Really!!?? Of all-time???



Then there were the dozens of private screening for the press and industry insiders.

This was strategic because the movie was so brutal, the backlash could have hurt the whole industry—so they wanted to manage the sensitivity of the subject—brutality of slavery.

People came out of those private screenings quite not knowing what to say.

Myself included.

It was shocking—and I couldn’t hold my shock. The publicist who invited me—called me a dozen times. I had no real interest in seeing a slave movie the year after they left Frederick Douglass out of the last “Greatest Movie Ever, last year’s Best Actor Oscar winner (and most hyped movie), LincolnHow do you leave Frederick Douglass out of a Lincoln movie when he defined the dominant discourse that surrounded Lincoln’s presidency? It was just part of a perpetual 120-year effort to write Douglass out of American history—or deflect his impact on the fall of slavery. It was absolute nonsense. These “slave movies” are serving another purpose.

Plus, read my previous four columns on the resurrection of subservience movies (The Help, Django, The Butler) since the election of Barack Obama as President. This is more than coincidence. So, here we are—a fourth subservience movie. Yet another coincidence?

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I wasn’t feeling it…

Finally, I relented. But I would have to have absolutely nothing to do to go see it.

Four times…something came up. Finally, on the fifth scheduling, damn—nothing to do.

I made a screening.

I immediately understood why they wanted me, just a freelance columnist/blogger (with a huge readership), to see this movie before it got in theatres. They wanted to “preview” all possible reviews (and critiques). Most certainly, they wanted to out-review all negative reviews.

And they did that.

Then they had a scripted response to the brutality. The line was --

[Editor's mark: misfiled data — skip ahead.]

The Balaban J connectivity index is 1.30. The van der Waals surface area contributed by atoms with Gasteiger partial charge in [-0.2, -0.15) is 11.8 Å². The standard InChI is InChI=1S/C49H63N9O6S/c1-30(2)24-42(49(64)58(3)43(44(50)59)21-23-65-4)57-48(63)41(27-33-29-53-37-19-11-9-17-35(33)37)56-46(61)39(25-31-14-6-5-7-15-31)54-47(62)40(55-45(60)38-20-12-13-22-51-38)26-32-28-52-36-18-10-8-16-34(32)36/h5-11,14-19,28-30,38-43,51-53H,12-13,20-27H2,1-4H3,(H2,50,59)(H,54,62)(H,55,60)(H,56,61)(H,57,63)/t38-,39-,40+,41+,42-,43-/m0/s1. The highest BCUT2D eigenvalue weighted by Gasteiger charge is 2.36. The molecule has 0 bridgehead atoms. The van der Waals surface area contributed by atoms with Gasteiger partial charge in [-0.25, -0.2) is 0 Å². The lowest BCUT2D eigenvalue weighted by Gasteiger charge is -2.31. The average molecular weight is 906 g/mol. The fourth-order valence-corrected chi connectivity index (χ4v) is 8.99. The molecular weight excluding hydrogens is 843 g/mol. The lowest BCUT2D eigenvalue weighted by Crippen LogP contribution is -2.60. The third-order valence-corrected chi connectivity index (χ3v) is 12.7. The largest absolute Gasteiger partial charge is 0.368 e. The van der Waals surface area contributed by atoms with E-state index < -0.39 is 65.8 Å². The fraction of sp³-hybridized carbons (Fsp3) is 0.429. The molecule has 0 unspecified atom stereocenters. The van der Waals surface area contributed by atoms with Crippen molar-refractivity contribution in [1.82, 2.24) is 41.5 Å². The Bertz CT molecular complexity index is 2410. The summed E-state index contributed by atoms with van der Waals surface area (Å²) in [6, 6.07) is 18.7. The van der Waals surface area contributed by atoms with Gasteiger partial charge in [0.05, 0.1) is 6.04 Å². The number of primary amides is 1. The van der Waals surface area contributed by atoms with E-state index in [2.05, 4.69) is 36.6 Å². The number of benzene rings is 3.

“Well, this was the reality of slavery. It’s a story that needs to be told,” like it hadn’t been told before. This movie was made 30 years ago, in 1984, but it was marketed as a story that hadnever been told…Solomon Northrop’s “lost story,” but it was never lost, and was never marketed as a re-make—a total distortion to avert the question as to “why” this movie was being made.

And why now?

12 Years A Slave was shrewdly marketed to avert the negative buzz that cost Denzel Washington a Oscar for his best role in the movie, Hurricane. Remember, accuracy and writing credits became the issue at the last minute. 12 Years A Slave had writing credit issues too.

But it was kept a secret, because this movie had to win. And it did…for Best Adapted Screenplay and Best Picture. And of course, Best Supporting Actress.

Lupita Nyong’o played a hellva part, and she was most deserving to win (for the degradation she took on in the movie). She is to be congratulated. But, at the end of the day…

She still played a slave. One of the few roles Hollywood actually rewards in this day.

Lupita’s recognition is not enough to make one forget about the cruel reality this movie represents—no, not of slavery—but of Hollywood continuing to stigmatize a race of people in reinforcing negative images and reminding them of their worse and lowest social conditions.

The same stories told over, and over, and over again.

And they will keep telling them, as long as they can keep convincing the public that the same stories merit recognition, and will ensure that by keep giving them Oscar awards.


And that’s how (and why) 12Years A Slave won Best Picture.

So, amidst all the “pom poms,” excuse me if I don’t join the celebration.

Sorry…I just can’t cosign my people’s continuing compromise in image and film.

Antony Samad